Cultural Representations of Transnational Childhoods
Day Seminar 13/5/2017, University of Wroclaw
organized by the Center for Young People’s Literature and Culture and the Center for Postcolonial Studies, Institute of English Studies, the University of Wroclaw
in collaboration with the Centre for European Studies, Australian National University
It is assumed in Western culture that children have a natural need for a stable and safe domestic and familial environment (Holloway and Valentine 2000). Yet research reveals that the number of children whose everyday lives have been marked by mobility and risks it entails is increasing substantially (Ní Laoire et al. 2010). Child-centered studies of migration in particular show that children often become actors in the immigration process as they negotiate their identifications with places and cultures. Acknowledging and understanding both children’s agency and their active participation in the mobility of their families, for example as language and cultural brokers, requires a transnational literacy (Spivak 1992, Brydon 2003, Lee 2011) and relying on child-centered critical and pedagogical methodologies aimed at examining the influence of transnationalism on children’s lives (Spivak 1992, Brydon 2003, Lee 2011). Therefore, while substantial attention has been given to these phenomena in sociological studies of childhood, children’s movement across geopolitical borders also needs to be analyzed from a cultural perspective. We invite papers exploring past and contemporary representations of transnational childhoods in literature, film and other media that foreground the mobile nature of children’s lives and thus encourage a reflection on children’s experiences of mobility as an essential factor in their cognitive and emotional development.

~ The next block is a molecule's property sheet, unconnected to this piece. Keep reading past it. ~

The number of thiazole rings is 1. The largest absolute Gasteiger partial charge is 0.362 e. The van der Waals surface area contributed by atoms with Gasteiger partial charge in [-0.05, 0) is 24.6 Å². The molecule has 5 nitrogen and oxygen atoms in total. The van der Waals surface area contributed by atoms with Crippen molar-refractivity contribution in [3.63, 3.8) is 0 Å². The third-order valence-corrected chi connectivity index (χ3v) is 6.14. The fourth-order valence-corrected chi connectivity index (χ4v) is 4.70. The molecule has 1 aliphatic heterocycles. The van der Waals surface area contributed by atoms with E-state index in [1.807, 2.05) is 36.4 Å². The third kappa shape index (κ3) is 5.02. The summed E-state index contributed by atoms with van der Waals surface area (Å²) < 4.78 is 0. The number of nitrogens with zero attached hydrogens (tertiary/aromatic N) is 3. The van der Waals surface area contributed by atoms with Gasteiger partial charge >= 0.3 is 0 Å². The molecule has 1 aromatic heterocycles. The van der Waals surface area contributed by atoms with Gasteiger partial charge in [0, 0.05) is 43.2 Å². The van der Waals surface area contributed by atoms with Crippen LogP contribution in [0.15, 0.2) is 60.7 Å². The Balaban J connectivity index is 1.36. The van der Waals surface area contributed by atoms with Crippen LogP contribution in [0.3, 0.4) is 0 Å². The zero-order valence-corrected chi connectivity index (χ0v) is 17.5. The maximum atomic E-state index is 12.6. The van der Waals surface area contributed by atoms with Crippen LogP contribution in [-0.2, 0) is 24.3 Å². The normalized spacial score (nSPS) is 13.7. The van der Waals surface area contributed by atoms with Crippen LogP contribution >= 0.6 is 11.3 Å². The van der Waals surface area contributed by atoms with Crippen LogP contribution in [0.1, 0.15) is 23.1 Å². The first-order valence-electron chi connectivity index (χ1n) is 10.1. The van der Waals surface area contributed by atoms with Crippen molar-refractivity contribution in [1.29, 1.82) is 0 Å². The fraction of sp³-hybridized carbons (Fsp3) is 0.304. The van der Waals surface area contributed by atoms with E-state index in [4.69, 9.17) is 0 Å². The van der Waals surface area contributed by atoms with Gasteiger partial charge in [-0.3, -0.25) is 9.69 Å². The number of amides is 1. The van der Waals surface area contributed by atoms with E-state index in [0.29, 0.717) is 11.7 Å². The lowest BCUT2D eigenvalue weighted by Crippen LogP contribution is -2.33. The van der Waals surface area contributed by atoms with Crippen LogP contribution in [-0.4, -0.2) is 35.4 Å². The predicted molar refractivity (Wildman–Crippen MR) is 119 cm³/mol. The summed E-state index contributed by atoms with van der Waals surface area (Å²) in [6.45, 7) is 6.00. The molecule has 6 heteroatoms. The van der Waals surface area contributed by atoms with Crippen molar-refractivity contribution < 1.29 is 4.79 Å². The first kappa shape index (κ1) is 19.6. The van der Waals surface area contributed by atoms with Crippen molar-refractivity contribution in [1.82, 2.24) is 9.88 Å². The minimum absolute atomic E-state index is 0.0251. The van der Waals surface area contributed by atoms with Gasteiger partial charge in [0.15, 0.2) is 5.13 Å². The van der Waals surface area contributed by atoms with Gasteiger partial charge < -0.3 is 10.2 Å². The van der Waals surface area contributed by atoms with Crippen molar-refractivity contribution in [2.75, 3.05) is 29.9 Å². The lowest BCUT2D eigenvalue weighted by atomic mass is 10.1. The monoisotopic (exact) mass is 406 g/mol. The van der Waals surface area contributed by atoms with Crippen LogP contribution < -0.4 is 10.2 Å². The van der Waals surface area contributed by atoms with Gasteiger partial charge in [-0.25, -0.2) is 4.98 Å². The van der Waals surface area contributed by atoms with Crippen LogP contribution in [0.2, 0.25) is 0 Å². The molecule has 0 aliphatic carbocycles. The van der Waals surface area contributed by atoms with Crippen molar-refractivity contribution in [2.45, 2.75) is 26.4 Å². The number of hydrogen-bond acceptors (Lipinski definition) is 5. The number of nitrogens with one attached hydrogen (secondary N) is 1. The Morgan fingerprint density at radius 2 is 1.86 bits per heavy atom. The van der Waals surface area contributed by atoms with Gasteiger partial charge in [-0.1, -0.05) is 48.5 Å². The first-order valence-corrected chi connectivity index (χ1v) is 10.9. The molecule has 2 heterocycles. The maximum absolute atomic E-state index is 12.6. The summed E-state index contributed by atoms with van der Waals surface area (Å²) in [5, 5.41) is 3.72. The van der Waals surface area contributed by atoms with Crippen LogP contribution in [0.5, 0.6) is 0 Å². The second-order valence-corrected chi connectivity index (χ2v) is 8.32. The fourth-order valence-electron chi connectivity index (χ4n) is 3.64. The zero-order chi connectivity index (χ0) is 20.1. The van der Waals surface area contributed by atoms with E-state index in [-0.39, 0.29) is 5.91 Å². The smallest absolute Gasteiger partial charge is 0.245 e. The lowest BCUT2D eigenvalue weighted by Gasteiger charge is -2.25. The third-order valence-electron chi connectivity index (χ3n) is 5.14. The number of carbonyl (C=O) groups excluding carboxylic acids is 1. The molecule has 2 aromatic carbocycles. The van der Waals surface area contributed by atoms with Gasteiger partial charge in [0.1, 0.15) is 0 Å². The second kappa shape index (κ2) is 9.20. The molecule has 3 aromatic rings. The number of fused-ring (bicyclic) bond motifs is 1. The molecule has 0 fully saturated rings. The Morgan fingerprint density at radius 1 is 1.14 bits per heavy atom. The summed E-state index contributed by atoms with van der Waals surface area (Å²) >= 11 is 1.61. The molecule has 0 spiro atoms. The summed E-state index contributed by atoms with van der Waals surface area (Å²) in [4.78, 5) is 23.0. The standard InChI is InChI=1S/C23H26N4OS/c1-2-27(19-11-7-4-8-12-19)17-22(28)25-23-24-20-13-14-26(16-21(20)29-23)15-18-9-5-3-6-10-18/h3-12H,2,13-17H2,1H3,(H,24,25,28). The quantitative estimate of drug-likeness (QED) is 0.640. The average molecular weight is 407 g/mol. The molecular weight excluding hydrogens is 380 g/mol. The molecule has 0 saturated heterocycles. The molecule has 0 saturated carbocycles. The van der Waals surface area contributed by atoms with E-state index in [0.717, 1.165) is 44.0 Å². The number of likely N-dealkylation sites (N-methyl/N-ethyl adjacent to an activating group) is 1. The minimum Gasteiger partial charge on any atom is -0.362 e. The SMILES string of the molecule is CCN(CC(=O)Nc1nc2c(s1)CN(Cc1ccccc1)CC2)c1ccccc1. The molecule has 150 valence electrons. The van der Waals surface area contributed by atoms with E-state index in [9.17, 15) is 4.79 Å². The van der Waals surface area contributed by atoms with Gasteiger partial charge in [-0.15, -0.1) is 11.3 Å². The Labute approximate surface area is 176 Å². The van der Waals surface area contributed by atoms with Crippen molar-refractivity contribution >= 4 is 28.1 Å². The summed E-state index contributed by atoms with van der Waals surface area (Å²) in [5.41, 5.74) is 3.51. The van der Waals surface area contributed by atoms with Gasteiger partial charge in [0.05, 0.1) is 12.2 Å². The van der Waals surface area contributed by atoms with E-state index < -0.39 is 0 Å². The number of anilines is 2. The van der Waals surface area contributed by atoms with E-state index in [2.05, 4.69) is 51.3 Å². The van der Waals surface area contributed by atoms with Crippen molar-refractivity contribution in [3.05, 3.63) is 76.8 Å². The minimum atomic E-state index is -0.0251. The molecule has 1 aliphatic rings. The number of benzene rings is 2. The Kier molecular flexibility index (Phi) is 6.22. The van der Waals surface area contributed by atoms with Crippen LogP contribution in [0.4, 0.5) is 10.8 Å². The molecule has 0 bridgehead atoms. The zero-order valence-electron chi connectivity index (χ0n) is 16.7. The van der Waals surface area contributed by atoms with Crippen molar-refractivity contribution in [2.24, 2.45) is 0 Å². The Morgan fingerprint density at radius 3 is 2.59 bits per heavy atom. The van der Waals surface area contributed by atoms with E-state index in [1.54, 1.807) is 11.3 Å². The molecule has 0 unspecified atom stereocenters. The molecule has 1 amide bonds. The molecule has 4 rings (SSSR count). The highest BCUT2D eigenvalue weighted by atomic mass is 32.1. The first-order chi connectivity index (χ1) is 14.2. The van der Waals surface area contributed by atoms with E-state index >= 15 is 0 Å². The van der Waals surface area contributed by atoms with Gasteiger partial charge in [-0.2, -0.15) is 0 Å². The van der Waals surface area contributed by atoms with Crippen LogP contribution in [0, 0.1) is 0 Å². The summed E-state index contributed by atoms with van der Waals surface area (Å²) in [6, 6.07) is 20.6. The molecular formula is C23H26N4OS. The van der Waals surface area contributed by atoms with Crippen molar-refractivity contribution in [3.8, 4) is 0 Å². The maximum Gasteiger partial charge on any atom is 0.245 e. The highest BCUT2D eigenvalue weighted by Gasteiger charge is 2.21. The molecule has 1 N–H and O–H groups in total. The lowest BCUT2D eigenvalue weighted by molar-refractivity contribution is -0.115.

Possible areas of interest include
motifs of home and belonging, children’s creation of belonging
negotiations of belonging between/across cultures
intersections between children’s mobility, gender, class and race
children is diasporas
international and internal migrations
(digital) media and identity formation
emigration from “new” Europe to “old” Europe
ethnic/minority children in communism
longing for mobility in situations of restricted access to border-crossing
We welcome abstracts of 300 words before 1st April, 2017. To submit an abstract or for any questions, please email Dr. Justyna Deszcz-Tryhubczak at firstname.lastname@example.org.
The participation in the seminar is free of charge. We offer refreshments and cold lunch.